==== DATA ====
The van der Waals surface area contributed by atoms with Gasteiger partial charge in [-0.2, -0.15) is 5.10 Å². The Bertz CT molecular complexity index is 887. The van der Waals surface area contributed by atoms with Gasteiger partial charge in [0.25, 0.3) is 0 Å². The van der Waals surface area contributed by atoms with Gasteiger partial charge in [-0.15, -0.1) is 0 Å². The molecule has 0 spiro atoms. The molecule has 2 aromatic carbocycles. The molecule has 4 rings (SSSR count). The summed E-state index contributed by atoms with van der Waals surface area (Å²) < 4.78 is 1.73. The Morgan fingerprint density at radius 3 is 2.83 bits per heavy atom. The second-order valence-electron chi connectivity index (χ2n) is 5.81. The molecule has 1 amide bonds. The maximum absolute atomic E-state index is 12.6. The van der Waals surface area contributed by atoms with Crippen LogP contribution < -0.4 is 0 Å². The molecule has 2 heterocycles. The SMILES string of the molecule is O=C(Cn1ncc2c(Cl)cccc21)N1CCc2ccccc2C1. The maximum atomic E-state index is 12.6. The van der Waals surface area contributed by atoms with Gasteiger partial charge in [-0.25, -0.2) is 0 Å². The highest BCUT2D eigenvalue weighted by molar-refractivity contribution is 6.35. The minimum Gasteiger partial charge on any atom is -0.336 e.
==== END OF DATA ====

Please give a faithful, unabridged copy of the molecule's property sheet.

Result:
The van der Waals surface area contributed by atoms with Gasteiger partial charge in [-0.2, -0.15) is 5.10 Å². The Bertz CT molecular complexity index is 887. The van der Waals surface area contributed by atoms with Gasteiger partial charge in [0.25, 0.3) is 0 Å². The van der Waals surface area contributed by atoms with Gasteiger partial charge in [-0.15, -0.1) is 0 Å². The molecule has 0 spiro atoms. The molecule has 2 aromatic carbocycles. The molecule has 4 rings (SSSR count). The summed E-state index contributed by atoms with van der Waals surface area (Å²) < 4.78 is 1.73. The Morgan fingerprint density at radius 3 is 2.83 bits per heavy atom. The second-order valence-electron chi connectivity index (χ2n) is 5.81. The molecule has 1 amide bonds. The maximum absolute atomic E-state index is 12.6. The van der Waals surface area contributed by atoms with Crippen LogP contribution < -0.4 is 0 Å². The molecule has 2 heterocycles. The SMILES string of the molecule is O=C(Cn1ncc2c(Cl)cccc21)N1CCc2ccccc2C1. The maximum atomic E-state index is 12.6. The van der Waals surface area contributed by atoms with Gasteiger partial charge in [-0.25, -0.2) is 0 Å². The highest BCUT2D eigenvalue weighted by molar-refractivity contribution is 6.35. The minimum Gasteiger partial charge on any atom is -0.336 e.